25th Annual David W. Staniforth Memorial Lecture

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Date/Time:Tuesday, 15 Apr 2014 from 4:10 pm to 5:00 pm
Location:National Swine Research and Information Center (NSRIC) Room 1131
Contact:Michael Owen
Channel:Agronomy Department
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"Herbicide Resistance: Will Voluntary Measures Work or Is Regulation Inevitable?" Dr. David Ervin, Professor Emeritus of Environmental Management and Economics, Senior Fellow, Institute for Sustainable Solutions, Portland State University, Portland, Ore.

The 25th Annual David W. Staniforth Memorial Lecture will be presented by Dr. David E. Ervin.

The David W. Staniforth is the only endowed lecture series dedicated to topics related to weeds including but not limited to biology, ecology, physiology, management and related policy issues in the United States. Dr. Staniforth was not only a pioneer in applying a diversity of strategies to the management of weeds, but also recognized the implications of weed management on the environmental and regulatory aspects of agriculture. Given the global changes in agriculture since his untimely passing, and specifically the impact of genetically engineered crops on weed management and the indirect causality of escalating evolution of herbicide resistance in weeds, it is appropriate that the silver anniversary David W. Staniforth Lecture address important agricultural issues related to weeds that have significant regulatory and policy implications.
The 25th Staniforth Lecturer is Dr. David Ervin. David Ervin is a Professor Emeritus of Environmental Management and Economics and a Senior Fellow in the Institute for Sustainable Solutions at Portland State University. His prior appointments include Professor and Head of Agricultural and Resource Economics at Oregon State University, Professor of Agricultural Economics at the University of Missouri-Columbia, Chief of Resource Policy Branch in the U.S. Department of Agriculture's Economic Research Service, Visiting Scholar at the Office of Technology Assessment, and Director of Policy Studies for the Henry A. Wallace Institute for Alternative Agriculture. He holds BS and MS degrees from The Ohio State University and a Ph.D. from Oregon State University. He has taught courses in environmental economics, economics of sustainability, and business environmental management. His current research areas include ecosystem services and urbanizing regions, business environmental management, and the sustainability of genetically engineered crops. He is the Principal Investigator of a National Science Foundation Integrative Graduate Education and Research Traineeship (IGERT) project "Ecosystem Services for Urbanizing Regions." During 2008-2010, he chaired the National Research Council's Committee "Impact of Biotechnology on Farm Sustainability in the United States." He also directed two multidisciplinary research projects: "Public Goods and University-Industry Relationships in Agricultural Biotechnology" funded by the U.S. Department of Agriculture, and "Oregon Business Decisions for Environmental Management" supported by the U.S. Environmental Protection Agency. Recent journal articles include "Herbicide Resistance: Integrating Social Science into Understanding and Managing Weed Resistance and Associated Environmental Impacts" in Weed Science, "Motivations and Barriers to Corporate Environmental Management" in Business Strategy and the Environment, "Productivity and Financial Support in Academic Bioscience," in Applied Economics, "Academic-Industrial Relationships, Academic Scientists' Values, and Agricultural Biotechnology" in Research Policy, "Are Biotechnology and Sustainable Agriculture Compatible?" in Renewable Agriculture and Food Systems, "Research Choice and Finance in University Bioscience," in the Southern Economic Journal, "Towards an Ecological Systems Approach in Public Research for Environmental Regulation of Transgenic Crops" in Agriculture, Ecosystems and the Environment, and "Precaution as an Approach to Technology Development: The case of transgenic crops" in Science, Technology and Human Values. He was a visiting scholar in the Department of Land Economy at Cambridge University in 1986-87 and in 2008. His consulting assignments include work for the Organization for Economic Cooperation and Development, the European Commission, and the North American Commission for Environmental Cooperation. He speaks to local, national and international audiences on business environmental management, ecosystem service management issues, and university-industry biotechnology research topics.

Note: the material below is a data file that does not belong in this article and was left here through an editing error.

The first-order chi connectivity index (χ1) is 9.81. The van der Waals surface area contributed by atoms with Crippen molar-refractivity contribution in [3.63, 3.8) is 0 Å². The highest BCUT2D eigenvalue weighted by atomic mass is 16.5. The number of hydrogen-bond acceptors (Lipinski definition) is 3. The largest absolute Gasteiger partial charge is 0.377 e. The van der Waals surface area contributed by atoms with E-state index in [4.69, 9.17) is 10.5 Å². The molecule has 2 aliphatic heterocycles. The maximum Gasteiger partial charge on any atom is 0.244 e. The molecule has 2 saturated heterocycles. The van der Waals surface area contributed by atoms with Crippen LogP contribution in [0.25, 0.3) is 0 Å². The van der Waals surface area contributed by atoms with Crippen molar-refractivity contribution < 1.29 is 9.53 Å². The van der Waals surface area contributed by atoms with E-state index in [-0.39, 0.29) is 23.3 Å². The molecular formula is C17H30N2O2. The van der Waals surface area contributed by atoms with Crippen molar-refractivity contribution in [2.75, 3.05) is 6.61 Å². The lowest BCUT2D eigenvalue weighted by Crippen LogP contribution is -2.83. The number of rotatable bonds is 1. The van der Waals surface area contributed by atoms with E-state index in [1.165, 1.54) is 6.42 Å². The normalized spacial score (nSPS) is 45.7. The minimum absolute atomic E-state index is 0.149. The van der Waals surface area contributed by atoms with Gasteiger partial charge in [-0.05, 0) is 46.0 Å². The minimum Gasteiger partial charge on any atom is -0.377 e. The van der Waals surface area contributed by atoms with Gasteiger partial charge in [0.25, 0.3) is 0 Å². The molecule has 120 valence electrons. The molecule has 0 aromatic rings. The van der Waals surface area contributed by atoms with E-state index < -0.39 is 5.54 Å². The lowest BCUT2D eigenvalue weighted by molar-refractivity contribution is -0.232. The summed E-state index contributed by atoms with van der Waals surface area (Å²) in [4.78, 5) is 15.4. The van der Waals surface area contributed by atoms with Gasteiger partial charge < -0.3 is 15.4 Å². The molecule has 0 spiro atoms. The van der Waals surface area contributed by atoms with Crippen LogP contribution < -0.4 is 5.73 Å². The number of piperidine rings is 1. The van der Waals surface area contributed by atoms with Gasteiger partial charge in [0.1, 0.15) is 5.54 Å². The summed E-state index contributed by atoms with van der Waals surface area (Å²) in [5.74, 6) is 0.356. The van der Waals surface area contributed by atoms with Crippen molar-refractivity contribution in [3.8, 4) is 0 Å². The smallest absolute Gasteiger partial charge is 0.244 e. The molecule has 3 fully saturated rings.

The Staniforth Lecture Committee is honored to have someone with the considerable national and international reputation enjoyed by Dr. David Ervin to present the 25th Annual David W. Staniforth Memorial Lecture. Given the emphasis Dr. Staniforth placed on a broad suite of topics related to weeds: the innovative management tactics developed and promoted by Dr. Staniforth and the importance he placed on the adoption of a holistic appreciation of how weed management affects society, Dr. Ervin is an outstanding candidate to represent the spirit and philosophy put forward by Dr. Staniforth. David W. Staniforth Lecture Committee in the Agronomy Department welcomes Dr. David Ervin as the 25th Annual David W. Staniforth Lecturer to Iowa State University.